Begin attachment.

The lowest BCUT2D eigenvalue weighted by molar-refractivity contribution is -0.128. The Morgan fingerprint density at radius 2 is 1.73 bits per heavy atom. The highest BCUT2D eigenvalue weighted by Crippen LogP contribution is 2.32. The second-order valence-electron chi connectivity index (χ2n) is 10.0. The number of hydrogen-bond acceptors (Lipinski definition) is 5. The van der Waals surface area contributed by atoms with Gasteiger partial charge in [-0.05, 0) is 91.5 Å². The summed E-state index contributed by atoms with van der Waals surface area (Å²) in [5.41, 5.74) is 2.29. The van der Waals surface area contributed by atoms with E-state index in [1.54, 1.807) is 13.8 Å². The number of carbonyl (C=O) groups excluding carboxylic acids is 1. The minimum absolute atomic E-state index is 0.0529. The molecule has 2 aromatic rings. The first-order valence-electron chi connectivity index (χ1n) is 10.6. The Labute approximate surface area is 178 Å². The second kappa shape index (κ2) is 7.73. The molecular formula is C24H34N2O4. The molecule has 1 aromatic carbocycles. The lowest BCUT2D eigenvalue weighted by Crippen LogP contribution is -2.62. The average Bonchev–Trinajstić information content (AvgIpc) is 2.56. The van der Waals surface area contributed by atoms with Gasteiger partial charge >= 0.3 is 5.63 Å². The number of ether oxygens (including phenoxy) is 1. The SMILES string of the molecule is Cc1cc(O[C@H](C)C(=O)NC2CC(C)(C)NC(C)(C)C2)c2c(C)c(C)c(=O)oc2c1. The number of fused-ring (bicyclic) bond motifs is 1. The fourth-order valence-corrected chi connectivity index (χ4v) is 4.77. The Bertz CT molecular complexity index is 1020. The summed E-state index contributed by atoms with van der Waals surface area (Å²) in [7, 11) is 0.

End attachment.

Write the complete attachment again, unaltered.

The lowest BCUT2D eigenvalue weighted by molar-refractivity contribution is -0.128. The Morgan fingerprint density at radius 2 is 1.73 bits per heavy atom. The highest BCUT2D eigenvalue weighted by Crippen LogP contribution is 2.32. The second-order valence-electron chi connectivity index (χ2n) is 10.0. The number of hydrogen-bond acceptors (Lipinski definition) is 5. The van der Waals surface area contributed by atoms with Gasteiger partial charge in [-0.05, 0) is 91.5 Å². The summed E-state index contributed by atoms with van der Waals surface area (Å²) in [5.41, 5.74) is 2.29. The van der Waals surface area contributed by atoms with E-state index in [1.54, 1.807) is 13.8 Å². The number of carbonyl (C=O) groups excluding carboxylic acids is 1. The minimum absolute atomic E-state index is 0.0529. The molecule has 2 aromatic rings. The first-order valence-electron chi connectivity index (χ1n) is 10.6. The Labute approximate surface area is 178 Å². The second kappa shape index (κ2) is 7.73. The molecular formula is C24H34N2O4. The molecule has 1 aromatic carbocycles. The lowest BCUT2D eigenvalue weighted by Crippen LogP contribution is -2.62. The average Bonchev–Trinajstić information content (AvgIpc) is 2.56. The van der Waals surface area contributed by atoms with Gasteiger partial charge >= 0.3 is 5.63 Å². The number of ether oxygens (including phenoxy) is 1. The SMILES string of the molecule is Cc1cc(O[C@H](C)C(=O)NC2CC(C)(C)NC(C)(C)C2)c2c(C)c(C)c(=O)oc2c1. The number of fused-ring (bicyclic) bond motifs is 1. The fourth-order valence-corrected chi connectivity index (χ4v) is 4.77. The Bertz CT molecular complexity index is 1020. The summed E-state index contributed by atoms with van der Waals surface area (Å²) in [7, 11) is 0.